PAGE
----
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Superselection theory is about identifying superselection sectors in quantum field theory. In quantum field theory there are conservation laws that specify that in an isolated system the total value of certain charges (e.g. electric charges, magnetic charges) cannot change due to any interactions taking place in the system. A superselection sector can be specified by prescribing a number to each of these charges, it is the space of all states of the system with these values for the charges.
There are two complementary viewpoints about superselection sectors:
In the picture of (Wick-Wigner-Wightman 52) all possible states of a system form one big Hilbert space and superselection sectors are subspaces of this Hilbert space, and no measurement, that is no observable, can map a state in one superselection sector to another. Further, superpositions of states in different sectors do not exist in physical reality.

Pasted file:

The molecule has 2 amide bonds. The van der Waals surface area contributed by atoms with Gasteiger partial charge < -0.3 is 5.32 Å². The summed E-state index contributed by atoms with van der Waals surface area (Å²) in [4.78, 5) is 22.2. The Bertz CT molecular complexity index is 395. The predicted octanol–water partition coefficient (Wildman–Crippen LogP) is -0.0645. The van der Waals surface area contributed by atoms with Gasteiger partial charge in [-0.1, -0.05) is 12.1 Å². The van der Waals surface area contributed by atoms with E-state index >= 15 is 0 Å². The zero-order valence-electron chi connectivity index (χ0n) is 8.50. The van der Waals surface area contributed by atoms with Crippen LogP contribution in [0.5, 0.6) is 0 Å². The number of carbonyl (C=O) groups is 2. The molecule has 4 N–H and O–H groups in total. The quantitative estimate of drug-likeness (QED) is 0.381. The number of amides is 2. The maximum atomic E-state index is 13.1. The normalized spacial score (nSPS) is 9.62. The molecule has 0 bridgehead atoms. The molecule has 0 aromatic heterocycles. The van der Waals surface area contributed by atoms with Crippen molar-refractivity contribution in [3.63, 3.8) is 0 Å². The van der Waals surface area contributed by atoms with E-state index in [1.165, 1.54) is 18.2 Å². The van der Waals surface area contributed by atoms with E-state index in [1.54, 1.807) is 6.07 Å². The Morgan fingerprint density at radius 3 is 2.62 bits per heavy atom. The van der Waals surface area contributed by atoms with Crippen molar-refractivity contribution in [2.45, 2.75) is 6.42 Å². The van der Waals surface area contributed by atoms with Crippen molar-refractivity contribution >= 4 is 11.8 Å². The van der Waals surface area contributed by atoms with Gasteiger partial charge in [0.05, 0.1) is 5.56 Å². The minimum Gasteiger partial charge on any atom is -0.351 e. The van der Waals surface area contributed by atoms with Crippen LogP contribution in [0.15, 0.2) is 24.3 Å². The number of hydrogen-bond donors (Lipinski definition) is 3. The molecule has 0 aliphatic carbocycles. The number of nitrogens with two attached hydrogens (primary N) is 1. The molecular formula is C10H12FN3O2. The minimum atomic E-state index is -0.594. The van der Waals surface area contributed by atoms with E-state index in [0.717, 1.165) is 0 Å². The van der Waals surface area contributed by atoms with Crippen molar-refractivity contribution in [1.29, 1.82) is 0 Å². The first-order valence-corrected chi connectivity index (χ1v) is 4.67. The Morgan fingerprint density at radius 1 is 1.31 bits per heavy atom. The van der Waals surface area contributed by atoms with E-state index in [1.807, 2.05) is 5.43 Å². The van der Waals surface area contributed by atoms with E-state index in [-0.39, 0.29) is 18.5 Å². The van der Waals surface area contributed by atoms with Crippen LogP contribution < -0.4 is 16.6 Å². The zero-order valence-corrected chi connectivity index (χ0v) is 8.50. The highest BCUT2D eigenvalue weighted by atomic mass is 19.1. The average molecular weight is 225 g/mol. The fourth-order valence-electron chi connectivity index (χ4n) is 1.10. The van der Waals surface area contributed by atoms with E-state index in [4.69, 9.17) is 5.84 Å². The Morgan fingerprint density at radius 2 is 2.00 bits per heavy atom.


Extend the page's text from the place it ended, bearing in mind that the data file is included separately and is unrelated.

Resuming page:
Hence, mathematically: superselection sectors are irreducible representations of a given algebra of observables inside the space of quantum states.
An example would be a superposition of a state containing one electron with a state containing two electrons.
In the AQFT approach to quantum field theory the observables of the theory are selfadjoint elements of a C-star algebra. A concrete physical system is a state of this algebra, which is accompanied via the GNS construction with a representation of the algebra. A superselection sector from this viewpoint is an equivalence class of unitarily equivalent representations, see representation of a C-star algebra.
Usually, in AQFT not all representations of the algebra of observables are considered to be physically relevant, so that superselection theory starts with the statement of conditions that representations have to fulfill in order to be admissible, and only those are considered. Example:
For the Wick–Wightman–Wigner picture of superselection sectors see
A brief survey of that is in section 2.3 of
See also AQFT, QFT and Haag-Kastler axioms.